Okay some quick thoughts…
Some retailers got arsey with Dark Horse’s supposed plans to release their comics digitally on the same day as the print edition and a reduced cost. Some figures were thrown around the internet like 99c/$1.99 for the digital version, $2.99/$3.99 for the print. So these retailers caught wind of this and decided to cancel all of their Dark Horse orders as some sort of punishment to DH for daring to contemplate doing this.
DH have reacted by clarifying that their digital releases will be $2.99 for the first month of release but then reduced to $1.99 thereafter.
But still, this is how I imagine the news to go down..
Customer: Do you have any of the Buffy comic in stock?
Store: We are not stocking those comics because of Dark Horse’s digital policy.
Customer: So you’re saying I can’t buy this comic from you?
Customer: So I have to buy it from somewhere else?
Customer: You’re saying I should spend my money somewhere else?
Customer: And you’re essentially telling me I can buy this digitally from my own home and never come back here?
Yeah, way to support the people who have been paying your rent for all these years, guys. Way to just alienate your customers.
It’s not just some comic retailers being A Bit Silly about this. Barnes and Noble took offence to D.C Comics recent pact with Amazon’s new Kindle Fire tablet. Essentially the fancy new Kindle allows you download comics that aren’t available on other systems yet, like Barnes and Noble’s eReader.
So B&N yanked the printed editions of the titles you can get from Kindle Fire from their shelves and boxed them up outback…
Customer: Do you have Sandman in stock?
Store: No we pulled them off our shelves because the electronic version is avaliable on the Amazon Kindle and not through us
Customer: Urrm, I don’t want to buy the electronic version I want to give you money so I can buy the printed collection.
Store: Well, we can customer order it for you.
Customer: Right, so I can order it today and then come back in 5 days time to collect it? Instead of, y’know, you just selling me the book right now?
Customer: Wait, so you’re saying you can’t sell me the book today but Amazon can?
I work in a bookshop part-time. There is one word I do not use. Amazon. You say that and you might as well be logging the customer into their Amazon account and pressing the checkout button for them because in their head you’ve already lost the sale.
I’m not being thick here though am I? If someone wants to give a shop money that’s good for business right? How are tantrums and empty threats helpful to anyone? Take the money, take all the money you can, because look retailers, when you close down and you moan about it’s all because of “digital” it won’t be, it will because of your ordering policy which is turning down sales.
Digital is here, it’s not going to go away. Nor is print. People still like paper.
There are developments in the industry to support digital and print at the same time, like this initiative from Marvel. Customers want a choice as to what platform to buy their comics and creators want that choice too. It seems the only ones who have an issue are some retailers who don’t want any one to have a choice that isn’t their own.
(NOTE: The number of good retailers outweighs the bad and not all shops would pull this shit. If it seems like I’m hating on all retailers, it’s very much not the case. Retailers have been very good to me over the years)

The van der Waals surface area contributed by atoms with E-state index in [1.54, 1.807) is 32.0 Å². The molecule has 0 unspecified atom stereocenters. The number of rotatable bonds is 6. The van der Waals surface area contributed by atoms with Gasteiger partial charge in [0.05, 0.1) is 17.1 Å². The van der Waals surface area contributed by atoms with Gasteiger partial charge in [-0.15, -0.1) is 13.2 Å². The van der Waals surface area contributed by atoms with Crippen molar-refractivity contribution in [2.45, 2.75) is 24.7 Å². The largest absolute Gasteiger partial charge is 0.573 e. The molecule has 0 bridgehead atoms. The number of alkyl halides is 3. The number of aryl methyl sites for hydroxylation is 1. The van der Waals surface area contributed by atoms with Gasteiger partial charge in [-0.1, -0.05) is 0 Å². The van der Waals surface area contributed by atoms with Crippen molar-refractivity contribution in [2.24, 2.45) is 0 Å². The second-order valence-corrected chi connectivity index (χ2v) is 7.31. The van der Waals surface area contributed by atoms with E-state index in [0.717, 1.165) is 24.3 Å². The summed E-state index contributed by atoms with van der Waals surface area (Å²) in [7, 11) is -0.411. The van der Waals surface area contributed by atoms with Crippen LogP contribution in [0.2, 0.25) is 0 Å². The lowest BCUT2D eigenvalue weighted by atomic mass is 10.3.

Image from my contribution to Solipsistic Pop #4
This post is probably going to make the most sense to the artists out there, but does anyone experience soul crushing fear when drawing their comic for an anthology? I do. God, always. Pretty much every time I get invited to submit work for an anthology it leaves me confused, grumpy, and self aware of all my faults.
Why? Well, with anthologies your strip is only as good as the one it follows or precedes. That’s a terrifying and perhaps an unfair prospect, especially when more often than not the work is so varied within anthologies. Your work is being judged against other people’s, literally from page to page. It’s unsettling to think that work that is good, funny and enjoyable in its own context can be torn down and dismissed because someone “liked the other dude’s work better” or “that person draws better houses” or whatever.
(I know that’s a little unfair; you read an anthology because you like the subject or the people behind it, not because you enjoy ripping into people’s work in some Simon Cowell-esque judgemental nightmare - but that’s how it feels to me as a creator.)
(oh god, you know I’ve just worked it out, I’m terrified that this guy…
…is reading everything I do.)
I bring this up as the past few days I’ve been working on my entry for the fourth issue of Solipsistic Pop, a brilliant comic anthology that I’ve appeared in twice already and still for the life of me can’t spell the title correctly on the first go. The line up is stupid good and full of young bright eyed talented types, it’s the sort of line up that makes you want to do your best work, y’know. You don’t want to be “the shit one” in a line up like that. So, naturally this week I’ve had a bit of a crisis of faith with my artistic abilities, second guessing my contribution to the anthology and having such a bad time drawing it I started over…twice. It’s only a one page strip, I’m sure if it was two pages I would have had a complete breakdown. I know deep down that this a good thing; that this fear is actually a desire to do good work and produce a strong strip and I am pleased with my comic, I just have no idea how it’ll fit within the context of the anthology. But I have faith in Editor Humbers that he wouldn’t let my strip get past the gate if it wasn’t good enough.